In an earlier post which you can find here, serious cinephile David Hare wrote about the silent films made by Julien Duvivier. David has now written a companion piece devoted to the decade of Duvivier’s greatest artistic success, the 30s. The effort is heroic and I have to note that readers from around the world, greatly assisted in part by some tweeting, are hopefully enjoying the scholarship on display. This remains a long term project and contributions, reviews of individual films, anecdotes, reports or whatever are most welcome
16 FILMS BY DUVIVIER FROM THE 30S
This is an attempt to give thumbnails of 16 Duviv’s complete feature film output for the 1930s. Four films are missing; of these, La Venus du College from 1932 no longer exists, Le Petit Roi exists in a single print at the Belgian Cinematheque and, according to Norwegian French cinema expert Oystein Tvede, La Machine a Refaire la vie from 1933 is merely a film history montage from 1924 that was re-released in a sonorized version in 1933. There is also a Maurice Chevalier vehicle from 1934, l’Homme du Jour which I can’t access.
Here is the remainder, and I want to briefly mention a small dedicated clique of film collectors and hard working enthusiasts, saints all who literally uncovered, curated and slaved over video searches, forgotten TV broadcasts and semi clandestine 16mm and Telecine screenings, video tech repair work and subtitling, and effectively magically regenerated this crucial chapter of film history, in the almost complete absence of “official” sources, through a particular closed web community. Special thanks to Neil McGlone, and to “Kinsayder” who may not wish to have his name published at this time given the insane straitjacket of the French so called “Intellectual Property” regime which has itself been the primary cause of so much suppression of Duvivier’s and Charles Spaak’s work for the last forty years plus. With the advent of the Eclipse box and the 4k restoration of La Belle Equipe by Pathe now in the works one hopes this age of exclusion and copyright malfeasance is coming to an end.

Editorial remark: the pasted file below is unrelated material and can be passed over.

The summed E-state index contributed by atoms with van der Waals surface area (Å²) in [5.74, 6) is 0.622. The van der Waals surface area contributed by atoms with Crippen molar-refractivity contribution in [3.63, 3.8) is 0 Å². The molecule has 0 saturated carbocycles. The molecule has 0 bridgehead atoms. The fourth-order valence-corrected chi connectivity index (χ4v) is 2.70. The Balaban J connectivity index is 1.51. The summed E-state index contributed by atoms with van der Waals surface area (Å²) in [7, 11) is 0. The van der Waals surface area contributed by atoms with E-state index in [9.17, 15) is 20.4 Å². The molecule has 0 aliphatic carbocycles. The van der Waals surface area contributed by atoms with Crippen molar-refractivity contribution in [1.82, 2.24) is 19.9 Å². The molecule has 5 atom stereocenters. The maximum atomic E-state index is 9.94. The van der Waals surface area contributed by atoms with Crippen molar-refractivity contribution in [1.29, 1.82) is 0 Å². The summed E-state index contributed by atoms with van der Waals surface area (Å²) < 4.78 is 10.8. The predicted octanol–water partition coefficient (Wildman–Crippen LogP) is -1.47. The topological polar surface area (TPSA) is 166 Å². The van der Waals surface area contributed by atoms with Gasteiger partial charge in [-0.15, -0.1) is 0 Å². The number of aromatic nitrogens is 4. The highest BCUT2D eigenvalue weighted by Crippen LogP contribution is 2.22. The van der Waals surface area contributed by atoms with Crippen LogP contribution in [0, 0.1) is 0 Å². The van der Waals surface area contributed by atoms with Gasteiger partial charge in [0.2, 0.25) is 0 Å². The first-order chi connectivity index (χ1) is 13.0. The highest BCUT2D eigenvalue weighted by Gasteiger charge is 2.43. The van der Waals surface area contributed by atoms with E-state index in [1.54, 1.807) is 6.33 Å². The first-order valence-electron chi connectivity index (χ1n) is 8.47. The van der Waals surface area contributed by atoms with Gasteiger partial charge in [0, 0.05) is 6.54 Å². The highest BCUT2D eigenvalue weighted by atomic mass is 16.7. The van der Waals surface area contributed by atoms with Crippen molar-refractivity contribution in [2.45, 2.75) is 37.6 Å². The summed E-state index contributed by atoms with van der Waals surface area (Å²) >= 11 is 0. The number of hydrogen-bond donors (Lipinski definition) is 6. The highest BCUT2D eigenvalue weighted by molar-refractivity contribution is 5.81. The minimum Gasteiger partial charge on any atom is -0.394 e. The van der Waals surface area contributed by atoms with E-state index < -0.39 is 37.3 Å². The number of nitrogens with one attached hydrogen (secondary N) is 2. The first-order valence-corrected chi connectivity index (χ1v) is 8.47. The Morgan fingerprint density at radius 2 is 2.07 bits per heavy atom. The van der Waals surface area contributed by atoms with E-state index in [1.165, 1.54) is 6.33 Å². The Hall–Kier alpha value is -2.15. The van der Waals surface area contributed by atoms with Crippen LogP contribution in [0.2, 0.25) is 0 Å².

1931 and David Golder. For his first talkie Duviv pounced on the newly published 1930 novel by Irene Nemirovsky which documents a wealthy Jewish financier and paterfamilias who ruthlessly makes his money through brutality and mendacity, in large part to service the whims of his vain and self absorbed wife and daughter. At a key point in the film he turns his life around, in a stunningly filmed sequence in which he tries to choke his wife to death with her recently acquired pearls. He leaves this life behind and takes to the high seas in a state of terminal despair. Nemirosvky’s novel was centrally addressing what she perceived as a “problem” she identified as a French (and European) social issue at the time; the so-called “Good Jew/Bad Jew” issue. Given the concerns of anti-Semitism that arose over the following years , and despite her own Jewishness, these tended to dog her through her career up to her tragic deportation to the camps during the Occupation and her murder by the Gestapo in 1942. Duviv’s wife was also Jewish and his cycle of 20s Catholic devotional films as a devout believer had come to an effective end with the now highly ambivalent late 1929 silent La Divine Croisiere (the Divine Cruise) when it had become clear he was losing his faith. Thus the volume of films with biblical and Christological material that so marked his silent period would be reduced to only one striking sound film in 1933, Golgotha.